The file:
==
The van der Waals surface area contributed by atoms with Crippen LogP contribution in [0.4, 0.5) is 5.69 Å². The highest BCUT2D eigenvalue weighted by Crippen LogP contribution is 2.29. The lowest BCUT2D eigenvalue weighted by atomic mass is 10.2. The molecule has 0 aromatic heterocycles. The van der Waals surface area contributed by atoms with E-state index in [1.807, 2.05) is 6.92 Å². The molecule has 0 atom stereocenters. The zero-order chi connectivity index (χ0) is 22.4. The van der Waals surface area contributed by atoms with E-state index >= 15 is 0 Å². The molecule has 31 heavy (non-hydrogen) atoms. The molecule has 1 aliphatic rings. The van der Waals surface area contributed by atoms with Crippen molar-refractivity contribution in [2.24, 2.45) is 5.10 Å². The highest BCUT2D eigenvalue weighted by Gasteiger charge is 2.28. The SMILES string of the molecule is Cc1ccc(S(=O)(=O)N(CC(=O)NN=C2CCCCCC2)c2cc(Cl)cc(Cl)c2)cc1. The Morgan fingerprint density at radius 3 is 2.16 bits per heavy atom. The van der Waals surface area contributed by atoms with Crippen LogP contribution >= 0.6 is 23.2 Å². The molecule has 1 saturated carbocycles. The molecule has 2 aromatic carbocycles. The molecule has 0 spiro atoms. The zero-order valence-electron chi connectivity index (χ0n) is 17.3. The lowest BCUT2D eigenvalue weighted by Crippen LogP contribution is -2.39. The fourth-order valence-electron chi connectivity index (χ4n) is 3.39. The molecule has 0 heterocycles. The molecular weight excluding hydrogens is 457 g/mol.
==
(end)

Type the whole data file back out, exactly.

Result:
The van der Waals surface area contributed by atoms with Crippen LogP contribution in [0.4, 0.5) is 5.69 Å². The highest BCUT2D eigenvalue weighted by Crippen LogP contribution is 2.29. The lowest BCUT2D eigenvalue weighted by atomic mass is 10.2. The molecule has 0 aromatic heterocycles. The van der Waals surface area contributed by atoms with E-state index in [1.807, 2.05) is 6.92 Å². The molecule has 0 atom stereocenters. The zero-order chi connectivity index (χ0) is 22.4. The van der Waals surface area contributed by atoms with E-state index >= 15 is 0 Å². The molecule has 31 heavy (non-hydrogen) atoms. The molecule has 1 aliphatic rings. The van der Waals surface area contributed by atoms with Crippen molar-refractivity contribution in [2.24, 2.45) is 5.10 Å². The highest BCUT2D eigenvalue weighted by Gasteiger charge is 2.28. The SMILES string of the molecule is Cc1ccc(S(=O)(=O)N(CC(=O)NN=C2CCCCCC2)c2cc(Cl)cc(Cl)c2)cc1. The Morgan fingerprint density at radius 3 is 2.16 bits per heavy atom. The van der Waals surface area contributed by atoms with Crippen LogP contribution >= 0.6 is 23.2 Å². The molecule has 1 saturated carbocycles. The molecule has 2 aromatic carbocycles. The molecule has 0 spiro atoms. The zero-order valence-electron chi connectivity index (χ0n) is 17.3. The lowest BCUT2D eigenvalue weighted by Crippen LogP contribution is -2.39. The fourth-order valence-electron chi connectivity index (χ4n) is 3.39. The molecule has 0 heterocycles. The molecular weight excluding hydrogens is 457 g/mol.